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Election Battles 1945-1997
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1997: Blair's landslide

1997: John Major
John Major struggles to lead a divided party

Watch and listen 1997
BBC Radio examines the results
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John Major ends the “phoney war”
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Neil Hamilton and Martin Bell lock horns in Tatton
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The Lib Dems stage a Punch and Judy show
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The best of election night coverage
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Tony Blair: "We will govern as New Labour"
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Tony Blair was by no means alone in creating what was to become New Labour, but he more than anyone else came to personify it.

It was under his leadership that the "modernisation" of the party was escalated to a degree not previously thought possible. The priority remained to strip away policies that he believed had lost the party the crucial support of the middle classes in 1992.

Blair - a public school, Oxford-educated barrister - was no son of the left or the Labour movement, although he was a onetime supporter of CND.

Before becoming leader in 1994 he was shadow home secretary, but having entered Parliament in the Thatcher years he had no experience of government.

After gaining the support of his powerful colleague and potential rival Gordon Brown for his leadership bid after John Smith's death, Blair won hands down in the contest between himself, John Prescott and Margaret Beckett.

The dramatic changes - in the face of disquiet - Blair oversaw to his own party allowed him to cast himself in the role of a strong, commanding leader, taunting John Major: "l lead my party, he follows his".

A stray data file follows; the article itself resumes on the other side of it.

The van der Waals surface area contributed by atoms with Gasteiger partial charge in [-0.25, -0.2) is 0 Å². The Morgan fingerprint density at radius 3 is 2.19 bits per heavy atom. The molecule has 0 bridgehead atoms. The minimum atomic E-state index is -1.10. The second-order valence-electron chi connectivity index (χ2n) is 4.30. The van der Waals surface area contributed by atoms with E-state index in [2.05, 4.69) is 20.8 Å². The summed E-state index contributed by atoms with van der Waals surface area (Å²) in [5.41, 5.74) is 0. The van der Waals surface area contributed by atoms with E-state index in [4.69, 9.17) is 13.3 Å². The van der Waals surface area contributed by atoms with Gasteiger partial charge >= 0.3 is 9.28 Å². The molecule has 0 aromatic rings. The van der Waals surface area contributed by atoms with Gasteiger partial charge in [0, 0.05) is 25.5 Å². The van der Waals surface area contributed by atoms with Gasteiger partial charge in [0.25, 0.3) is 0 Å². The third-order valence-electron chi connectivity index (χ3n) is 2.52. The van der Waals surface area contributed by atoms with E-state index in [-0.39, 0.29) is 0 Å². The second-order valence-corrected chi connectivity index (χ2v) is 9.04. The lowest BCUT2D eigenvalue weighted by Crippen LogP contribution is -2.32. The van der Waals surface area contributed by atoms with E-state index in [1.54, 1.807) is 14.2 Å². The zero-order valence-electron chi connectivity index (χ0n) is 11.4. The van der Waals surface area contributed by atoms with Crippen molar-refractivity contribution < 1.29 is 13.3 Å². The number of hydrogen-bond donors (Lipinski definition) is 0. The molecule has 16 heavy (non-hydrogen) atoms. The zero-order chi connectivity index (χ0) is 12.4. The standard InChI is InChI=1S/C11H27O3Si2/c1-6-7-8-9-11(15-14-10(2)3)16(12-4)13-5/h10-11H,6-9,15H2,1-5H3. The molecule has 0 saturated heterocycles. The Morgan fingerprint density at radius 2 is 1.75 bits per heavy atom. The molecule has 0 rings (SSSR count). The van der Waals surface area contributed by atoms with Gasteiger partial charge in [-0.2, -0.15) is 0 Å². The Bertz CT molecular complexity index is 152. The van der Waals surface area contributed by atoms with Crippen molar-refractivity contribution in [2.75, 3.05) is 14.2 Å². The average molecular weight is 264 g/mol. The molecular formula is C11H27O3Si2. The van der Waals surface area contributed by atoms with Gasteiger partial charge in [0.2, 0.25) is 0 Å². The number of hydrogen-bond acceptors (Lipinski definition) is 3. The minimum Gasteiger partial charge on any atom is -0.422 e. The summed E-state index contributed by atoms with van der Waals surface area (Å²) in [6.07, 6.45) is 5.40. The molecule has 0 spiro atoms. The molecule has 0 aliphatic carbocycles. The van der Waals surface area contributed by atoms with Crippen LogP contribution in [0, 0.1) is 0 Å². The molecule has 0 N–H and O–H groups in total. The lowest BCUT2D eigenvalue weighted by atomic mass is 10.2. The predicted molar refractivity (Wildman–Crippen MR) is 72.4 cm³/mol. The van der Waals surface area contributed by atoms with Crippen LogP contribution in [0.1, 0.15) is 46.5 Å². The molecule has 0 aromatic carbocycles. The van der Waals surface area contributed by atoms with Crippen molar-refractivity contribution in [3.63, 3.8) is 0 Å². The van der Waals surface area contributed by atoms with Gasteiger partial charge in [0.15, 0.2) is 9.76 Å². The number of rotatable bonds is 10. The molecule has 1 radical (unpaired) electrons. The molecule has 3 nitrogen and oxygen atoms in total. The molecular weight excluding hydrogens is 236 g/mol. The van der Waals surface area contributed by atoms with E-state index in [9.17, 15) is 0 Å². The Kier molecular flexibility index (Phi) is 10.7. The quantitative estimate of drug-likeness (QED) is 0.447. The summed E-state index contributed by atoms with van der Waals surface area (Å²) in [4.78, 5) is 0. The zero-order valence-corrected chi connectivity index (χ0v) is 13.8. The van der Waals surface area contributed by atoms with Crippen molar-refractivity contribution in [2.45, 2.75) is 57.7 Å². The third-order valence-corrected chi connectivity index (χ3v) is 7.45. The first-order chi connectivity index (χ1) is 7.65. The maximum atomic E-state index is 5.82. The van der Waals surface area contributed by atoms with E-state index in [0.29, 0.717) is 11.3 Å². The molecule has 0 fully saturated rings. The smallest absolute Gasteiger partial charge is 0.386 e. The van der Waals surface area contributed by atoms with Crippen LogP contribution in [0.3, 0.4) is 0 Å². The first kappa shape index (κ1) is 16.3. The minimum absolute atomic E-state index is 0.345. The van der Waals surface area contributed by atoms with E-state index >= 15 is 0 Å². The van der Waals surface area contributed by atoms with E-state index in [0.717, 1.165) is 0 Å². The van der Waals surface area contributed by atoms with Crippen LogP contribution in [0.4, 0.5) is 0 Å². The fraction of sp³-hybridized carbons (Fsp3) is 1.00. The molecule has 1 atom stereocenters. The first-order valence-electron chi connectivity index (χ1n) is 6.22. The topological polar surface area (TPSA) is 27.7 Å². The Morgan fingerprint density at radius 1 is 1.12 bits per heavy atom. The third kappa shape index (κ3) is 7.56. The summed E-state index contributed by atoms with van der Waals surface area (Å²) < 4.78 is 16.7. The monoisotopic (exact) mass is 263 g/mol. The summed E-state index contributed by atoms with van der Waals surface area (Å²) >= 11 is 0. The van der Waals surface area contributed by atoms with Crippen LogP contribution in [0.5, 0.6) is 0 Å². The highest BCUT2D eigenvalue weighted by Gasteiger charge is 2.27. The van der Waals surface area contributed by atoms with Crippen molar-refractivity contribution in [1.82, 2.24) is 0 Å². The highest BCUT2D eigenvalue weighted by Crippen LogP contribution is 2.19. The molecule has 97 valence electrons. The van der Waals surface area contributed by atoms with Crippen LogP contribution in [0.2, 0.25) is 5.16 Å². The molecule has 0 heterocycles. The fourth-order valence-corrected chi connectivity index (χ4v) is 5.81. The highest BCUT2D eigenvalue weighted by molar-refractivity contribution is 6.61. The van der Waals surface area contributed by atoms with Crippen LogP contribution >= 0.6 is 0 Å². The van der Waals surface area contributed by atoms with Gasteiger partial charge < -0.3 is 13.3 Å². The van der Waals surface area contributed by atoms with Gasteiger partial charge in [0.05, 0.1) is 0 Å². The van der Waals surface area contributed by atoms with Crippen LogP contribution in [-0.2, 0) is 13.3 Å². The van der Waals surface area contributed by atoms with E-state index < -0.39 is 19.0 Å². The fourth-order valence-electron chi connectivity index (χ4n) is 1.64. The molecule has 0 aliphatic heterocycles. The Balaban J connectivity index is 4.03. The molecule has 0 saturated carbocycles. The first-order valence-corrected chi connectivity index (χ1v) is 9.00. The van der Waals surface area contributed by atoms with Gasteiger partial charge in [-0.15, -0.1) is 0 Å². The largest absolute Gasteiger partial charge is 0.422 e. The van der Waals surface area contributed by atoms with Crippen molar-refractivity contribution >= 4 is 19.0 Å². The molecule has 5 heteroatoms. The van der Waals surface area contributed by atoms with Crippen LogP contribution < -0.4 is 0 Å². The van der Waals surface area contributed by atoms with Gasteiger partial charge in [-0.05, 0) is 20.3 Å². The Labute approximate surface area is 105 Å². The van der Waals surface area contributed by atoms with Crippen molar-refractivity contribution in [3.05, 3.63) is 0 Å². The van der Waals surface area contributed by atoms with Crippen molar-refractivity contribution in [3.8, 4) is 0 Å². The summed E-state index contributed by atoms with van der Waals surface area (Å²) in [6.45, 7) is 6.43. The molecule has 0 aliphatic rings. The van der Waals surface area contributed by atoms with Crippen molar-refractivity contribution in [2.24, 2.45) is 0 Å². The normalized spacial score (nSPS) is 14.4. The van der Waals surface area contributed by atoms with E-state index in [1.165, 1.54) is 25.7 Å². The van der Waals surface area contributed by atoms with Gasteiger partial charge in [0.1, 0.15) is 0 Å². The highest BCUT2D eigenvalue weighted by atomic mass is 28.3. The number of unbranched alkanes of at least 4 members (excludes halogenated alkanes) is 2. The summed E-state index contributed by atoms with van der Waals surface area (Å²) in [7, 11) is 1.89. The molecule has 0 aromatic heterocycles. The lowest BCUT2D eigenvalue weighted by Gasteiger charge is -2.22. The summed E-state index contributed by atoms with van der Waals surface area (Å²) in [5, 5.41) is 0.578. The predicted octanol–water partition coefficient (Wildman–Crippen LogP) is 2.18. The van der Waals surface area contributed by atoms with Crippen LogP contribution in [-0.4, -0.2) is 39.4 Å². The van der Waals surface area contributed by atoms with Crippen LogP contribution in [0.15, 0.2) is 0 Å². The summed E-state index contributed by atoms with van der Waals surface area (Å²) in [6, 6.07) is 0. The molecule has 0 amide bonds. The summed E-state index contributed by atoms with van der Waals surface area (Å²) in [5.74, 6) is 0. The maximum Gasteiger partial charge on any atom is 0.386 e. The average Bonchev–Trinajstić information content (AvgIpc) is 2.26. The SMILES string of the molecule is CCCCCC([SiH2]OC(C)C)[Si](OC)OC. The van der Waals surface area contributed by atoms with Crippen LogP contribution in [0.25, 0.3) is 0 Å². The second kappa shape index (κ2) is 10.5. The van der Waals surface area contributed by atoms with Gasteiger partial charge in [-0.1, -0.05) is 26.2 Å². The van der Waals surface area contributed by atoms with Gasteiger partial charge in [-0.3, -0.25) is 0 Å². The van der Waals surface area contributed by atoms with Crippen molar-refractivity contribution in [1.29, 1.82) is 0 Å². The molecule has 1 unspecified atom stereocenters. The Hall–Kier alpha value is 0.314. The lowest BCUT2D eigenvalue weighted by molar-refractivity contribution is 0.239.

For John Major the 1992-1997 parliament had been a bruising ride.

The Tories lost their way as feuding over European policy and sleaze both pointed to a party tired after having spent nearly 20 years in office.

Things got so bad between Major and members of his own cabinet he was even caught on tape referring to several of them as "bastards".

But despite the Tories' problems, by 1997 Major could point to a strong economy - and campaigned on the theme "Britain's booming, don't let Labour ruin it".

However, since the Tories had denied responsibility for the recession of the early 1990s, the voters did not give them credit for the subsequent recovery.

For Lib Dem leader Paddy Ashdown - the oldest but perhaps most energetic of the main party leaders - the campaign was particularly demanding, as he was the key nationally recognised figure in his party.

His strong personality - and his ability to speak with authority on foreign affairs, particularly Bosnia - as well as a forthright style impressed many voters, even though his party seemed to be polling a lower share of the vote than in 1992.